yammered on about late into many an evening.

    "If I were to guess the drug trajectory of you and your friends," he says
    between bites of a burger in a cafe in New York City's East Village, "I'd
    say it was marijuana, acid, mushrooms, Ecstasy, coke, and/or speed."

    Pretty close. Yet this wasn't the trajectory on which my largely middle- and
    upper-middle-class friends and I envisioned ourselves. Our organizing drug
    principles were more organic. Pot and 'shrooms were natural. Even acid,
    though made in a lab, seemed to be more about the mind than the body. We
    didn't do nasty, "dangerous" drugs like coke or meth or heroin. That shit
    was evil. Deadly, even. But E was different.

    Among its many other wondrous qualities, it wasn't addictive, at least not
    among the group who coalesced around this drug in and around San Francisco
    and at our "come one, come all to the desert" festival, Burning Man. We were
    a group of creative, smart individuals -- work hard, play hard, was what we
    did, in every sense of that overplayed expression. Our recreational drug
    habits were impressive, sure, but we also had our lives together.

    "E built a tight connection to a community where we could trust or depend on
    one another," says Victor (not his real name), 34, a rocket scientist living
    in San Francisco. "We'd be in these love puddles, lying around with friends
    and making connections we'd otherwise not make. We could kiss one another,
    we could be physically intense without sexual predatorship or false
    expectations. It was fun and frivolous, but it really meant something. You
    were in a space where you could think no wrong and do no wrong and you could
    carry that head space with you to other situations when you were sober."

    "Until this time, I was always an outsider," says Wren, 37, who grew up in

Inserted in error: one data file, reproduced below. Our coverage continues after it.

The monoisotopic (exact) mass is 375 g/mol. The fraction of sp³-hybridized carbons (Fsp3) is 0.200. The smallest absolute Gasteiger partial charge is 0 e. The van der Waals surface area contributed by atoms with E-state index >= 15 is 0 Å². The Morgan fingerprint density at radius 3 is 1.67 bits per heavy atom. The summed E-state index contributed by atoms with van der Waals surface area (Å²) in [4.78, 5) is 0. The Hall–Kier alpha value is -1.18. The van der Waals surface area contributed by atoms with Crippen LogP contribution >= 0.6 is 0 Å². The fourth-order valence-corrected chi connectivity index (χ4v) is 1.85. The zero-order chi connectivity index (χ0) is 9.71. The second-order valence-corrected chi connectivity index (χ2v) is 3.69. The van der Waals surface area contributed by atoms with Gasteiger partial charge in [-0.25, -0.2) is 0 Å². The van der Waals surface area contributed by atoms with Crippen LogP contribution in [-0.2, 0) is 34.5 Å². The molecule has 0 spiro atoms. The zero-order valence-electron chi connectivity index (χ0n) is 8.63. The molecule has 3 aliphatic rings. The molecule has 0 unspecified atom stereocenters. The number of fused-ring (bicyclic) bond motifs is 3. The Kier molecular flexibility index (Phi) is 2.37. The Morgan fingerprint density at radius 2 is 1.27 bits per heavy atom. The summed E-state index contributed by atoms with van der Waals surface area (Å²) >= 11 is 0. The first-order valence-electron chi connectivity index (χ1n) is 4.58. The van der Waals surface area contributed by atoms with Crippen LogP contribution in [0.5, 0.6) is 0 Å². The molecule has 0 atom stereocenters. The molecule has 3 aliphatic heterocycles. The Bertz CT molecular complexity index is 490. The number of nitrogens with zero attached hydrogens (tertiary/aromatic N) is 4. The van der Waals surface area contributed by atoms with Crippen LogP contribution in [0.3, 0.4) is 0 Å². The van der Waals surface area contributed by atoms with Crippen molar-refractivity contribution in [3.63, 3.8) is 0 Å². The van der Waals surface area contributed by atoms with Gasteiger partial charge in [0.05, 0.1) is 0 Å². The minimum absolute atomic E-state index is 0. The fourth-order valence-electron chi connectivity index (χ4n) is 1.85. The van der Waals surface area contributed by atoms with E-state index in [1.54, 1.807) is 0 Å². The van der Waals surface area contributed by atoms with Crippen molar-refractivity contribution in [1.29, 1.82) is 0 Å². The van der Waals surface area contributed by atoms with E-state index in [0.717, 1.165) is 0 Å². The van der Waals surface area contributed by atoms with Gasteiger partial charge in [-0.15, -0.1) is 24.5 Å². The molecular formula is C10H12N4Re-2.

California's San Joaquin Valley -- ranch country -- "a culture where you
    just didn't touch each other." She now lives in Missoula, Mont., where she's
    a large-animal veterinary assistant. "E cemented the group thing. You went
    to a party and you kind of knew each other and then you took this drug and
    there was that shimmer -- like a light above a lake. An incredible warm
    rush. Suddenly we were One."

    So for a few years, a group of people who had first tried MDMA in other
    places --- in college on the East Coast, in high school on the West Coast,
    or as self-loathing youth in London -- came together. Extended friends as
    extended family. We were trying, in the words of Rushkoff, "to take an
    evolutionary leap, to add more people to our posse than we had in old
    caveman clans." E was the social lubricant for our new networked reality.

    The E was kicking in.

    Boys kissed girls, girls kissed girls, and boys who had just a few years
    earlier thought it would be really weird to kiss another boy found out that
    it wasn't. We did E with best friends and bosses, in bars and backyard
    barbecues, on hikes and in hot springs, with people we were sleeping with
    and people we weren't. We did E at bars, on beaches, at weddings, in Santa